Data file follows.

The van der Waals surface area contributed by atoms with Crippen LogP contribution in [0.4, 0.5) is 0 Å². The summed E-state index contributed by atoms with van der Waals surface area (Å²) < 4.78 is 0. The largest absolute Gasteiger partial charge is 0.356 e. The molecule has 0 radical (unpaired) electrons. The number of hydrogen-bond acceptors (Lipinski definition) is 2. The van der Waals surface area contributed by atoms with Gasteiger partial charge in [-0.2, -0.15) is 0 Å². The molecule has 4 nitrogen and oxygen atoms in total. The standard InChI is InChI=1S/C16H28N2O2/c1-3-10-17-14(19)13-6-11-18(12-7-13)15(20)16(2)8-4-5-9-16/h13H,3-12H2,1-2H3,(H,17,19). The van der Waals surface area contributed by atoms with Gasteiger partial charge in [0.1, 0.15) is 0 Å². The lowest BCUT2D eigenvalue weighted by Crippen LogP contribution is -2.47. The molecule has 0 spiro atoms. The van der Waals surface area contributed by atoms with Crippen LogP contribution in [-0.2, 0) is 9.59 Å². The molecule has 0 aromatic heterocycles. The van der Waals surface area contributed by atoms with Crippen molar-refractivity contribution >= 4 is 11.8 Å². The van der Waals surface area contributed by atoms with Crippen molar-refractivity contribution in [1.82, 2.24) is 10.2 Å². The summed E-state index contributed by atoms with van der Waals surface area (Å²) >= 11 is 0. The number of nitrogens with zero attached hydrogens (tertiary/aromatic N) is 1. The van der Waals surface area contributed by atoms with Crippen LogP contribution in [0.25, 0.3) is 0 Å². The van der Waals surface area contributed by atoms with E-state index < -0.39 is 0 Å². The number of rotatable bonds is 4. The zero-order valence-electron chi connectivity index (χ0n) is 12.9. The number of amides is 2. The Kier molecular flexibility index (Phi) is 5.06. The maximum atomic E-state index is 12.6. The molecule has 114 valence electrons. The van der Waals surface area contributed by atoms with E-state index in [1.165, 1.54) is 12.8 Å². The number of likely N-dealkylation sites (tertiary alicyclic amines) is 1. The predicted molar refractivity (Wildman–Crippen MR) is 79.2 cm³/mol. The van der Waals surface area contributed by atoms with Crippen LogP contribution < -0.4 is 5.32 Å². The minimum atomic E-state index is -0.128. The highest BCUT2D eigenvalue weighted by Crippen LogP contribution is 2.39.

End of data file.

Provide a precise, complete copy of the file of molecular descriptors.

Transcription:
The van der Waals surface area contributed by atoms with Crippen LogP contribution in [0.4, 0.5) is 0 Å². The summed E-state index contributed by atoms with van der Waals surface area (Å²) < 4.78 is 0. The largest absolute Gasteiger partial charge is 0.356 e. The molecule has 0 radical (unpaired) electrons. The number of hydrogen-bond acceptors (Lipinski definition) is 2. The van der Waals surface area contributed by atoms with Gasteiger partial charge in [-0.2, -0.15) is 0 Å². The molecule has 4 nitrogen and oxygen atoms in total. The standard InChI is InChI=1S/C16H28N2O2/c1-3-10-17-14(19)13-6-11-18(12-7-13)15(20)16(2)8-4-5-9-16/h13H,3-12H2,1-2H3,(H,17,19). The van der Waals surface area contributed by atoms with Gasteiger partial charge in [0.1, 0.15) is 0 Å². The lowest BCUT2D eigenvalue weighted by Crippen LogP contribution is -2.47. The molecule has 0 spiro atoms. The van der Waals surface area contributed by atoms with Crippen LogP contribution in [-0.2, 0) is 9.59 Å². The molecule has 0 aromatic heterocycles. The van der Waals surface area contributed by atoms with Crippen molar-refractivity contribution >= 4 is 11.8 Å². The van der Waals surface area contributed by atoms with Crippen molar-refractivity contribution in [1.82, 2.24) is 10.2 Å². The summed E-state index contributed by atoms with van der Waals surface area (Å²) >= 11 is 0. The number of nitrogens with zero attached hydrogens (tertiary/aromatic N) is 1. The van der Waals surface area contributed by atoms with Crippen LogP contribution in [0.25, 0.3) is 0 Å². The van der Waals surface area contributed by atoms with E-state index < -0.39 is 0 Å². The number of rotatable bonds is 4. The zero-order valence-electron chi connectivity index (χ0n) is 12.9. The number of amides is 2. The Kier molecular flexibility index (Phi) is 5.06. The maximum atomic E-state index is 12.6. The molecule has 114 valence electrons. The van der Waals surface area contributed by atoms with E-state index in [1.165, 1.54) is 12.8 Å². The number of likely N-dealkylation sites (tertiary alicyclic amines) is 1. The predicted molar refractivity (Wildman–Crippen MR) is 79.2 cm³/mol. The van der Waals surface area contributed by atoms with Crippen LogP contribution < -0.4 is 5.32 Å². The minimum atomic E-state index is -0.128. The highest BCUT2D eigenvalue weighted by Crippen LogP contribution is 2.39.